What is happening in the Middle East and North Africa is a huge shift in power relations that might lead to the domination of Islamists and/or nationalists, or hopefully some other, more rational, outcome. The point here is not to support the revolutions conditionally or to be cynical about them until it is too embarrassing not to condemn the killing of civilians by the despotic regimes. It is a complex conflict among many social forces, which always existed but is now acquiring a different momentum. After the regime changes, history is going to continue and the struggle for freedom and equality will never stop, regardless of the outcomes of these revolutions and future ones. What we are currently lacking is a sense of solidarity among progressive peoples all around the world, and as I argued in another article, perhaps the main reason for this is the absence of a true progressive ideology. In other words, what the rising masses and progressive elites are suffering from is what old Marxists used to call “false consciousness”. We need to gain a new international scope with regard to freedom and equality. We, the East and the West, need to continue smashing Idols until we free the human from her inhuman illusions. Those Idols can be traditional theological images, nationalist leaders, or any mystified and fetishised symbol for that matter. We need to be highly disrespectful of respect to the wrong things such as our own collective identities, imposed identities, imagined identities, and each and every culture equally, including the culture of reducing the Other to a culture.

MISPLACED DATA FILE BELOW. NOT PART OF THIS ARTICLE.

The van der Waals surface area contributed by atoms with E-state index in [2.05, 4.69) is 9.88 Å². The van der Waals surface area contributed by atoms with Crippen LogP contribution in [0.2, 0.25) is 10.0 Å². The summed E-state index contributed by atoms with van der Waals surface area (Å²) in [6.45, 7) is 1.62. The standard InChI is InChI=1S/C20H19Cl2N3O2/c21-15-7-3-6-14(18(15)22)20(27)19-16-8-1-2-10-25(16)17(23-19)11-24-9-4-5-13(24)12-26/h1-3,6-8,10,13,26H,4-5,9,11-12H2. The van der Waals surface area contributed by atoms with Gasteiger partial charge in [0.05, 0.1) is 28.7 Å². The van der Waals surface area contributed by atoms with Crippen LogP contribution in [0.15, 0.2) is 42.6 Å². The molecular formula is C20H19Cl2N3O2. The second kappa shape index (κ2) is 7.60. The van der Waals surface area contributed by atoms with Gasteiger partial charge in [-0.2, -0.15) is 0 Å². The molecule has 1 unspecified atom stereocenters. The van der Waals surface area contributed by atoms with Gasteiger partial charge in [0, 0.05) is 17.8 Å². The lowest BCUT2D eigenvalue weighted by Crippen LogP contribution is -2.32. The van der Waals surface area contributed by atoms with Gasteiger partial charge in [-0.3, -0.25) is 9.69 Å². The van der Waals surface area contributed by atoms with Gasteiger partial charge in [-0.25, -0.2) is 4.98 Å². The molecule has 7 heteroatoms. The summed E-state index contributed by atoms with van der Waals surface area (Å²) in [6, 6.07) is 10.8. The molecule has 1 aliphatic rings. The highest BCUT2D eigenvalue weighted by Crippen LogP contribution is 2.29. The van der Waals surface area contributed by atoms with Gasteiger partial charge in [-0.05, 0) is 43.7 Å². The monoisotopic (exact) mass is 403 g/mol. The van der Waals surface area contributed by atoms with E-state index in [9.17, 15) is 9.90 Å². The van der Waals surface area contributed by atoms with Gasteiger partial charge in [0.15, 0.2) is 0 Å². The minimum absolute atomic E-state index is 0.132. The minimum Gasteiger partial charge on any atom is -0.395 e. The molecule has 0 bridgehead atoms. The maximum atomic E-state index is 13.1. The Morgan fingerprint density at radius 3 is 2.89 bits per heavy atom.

Here and elsewhere, I use the term “Islamism” to specifically refer to political Islam as it appeared as a reactionary and fanatic ideology in the 20th century. It is an ideology or rather a group of overlapping and conflicting ideologies, such as Wahhabism and political Shiism, that see the religion as a political means to reach political and religious ends. What all Islamists have in common is that they want to impose their political agenda on all “Muslims”, and accordingly they have their own fascist beliefs on “Islamic Nation”. Their main opponents, and often furious enemies, have been in the so called Islamic world, such as Sufis, communists, secular liberals, feminists, a huge number of minorities of all kinds, and simply the vast majority of people who do not see Islam as a political agenda, or merely as Islamic law, but rather as sets of moral, spiritual, and cultural values, which might be followed or ignored by the individual to deferent degrees depending on countless other sociohistorical, economic, cultural, geographic, and political factors.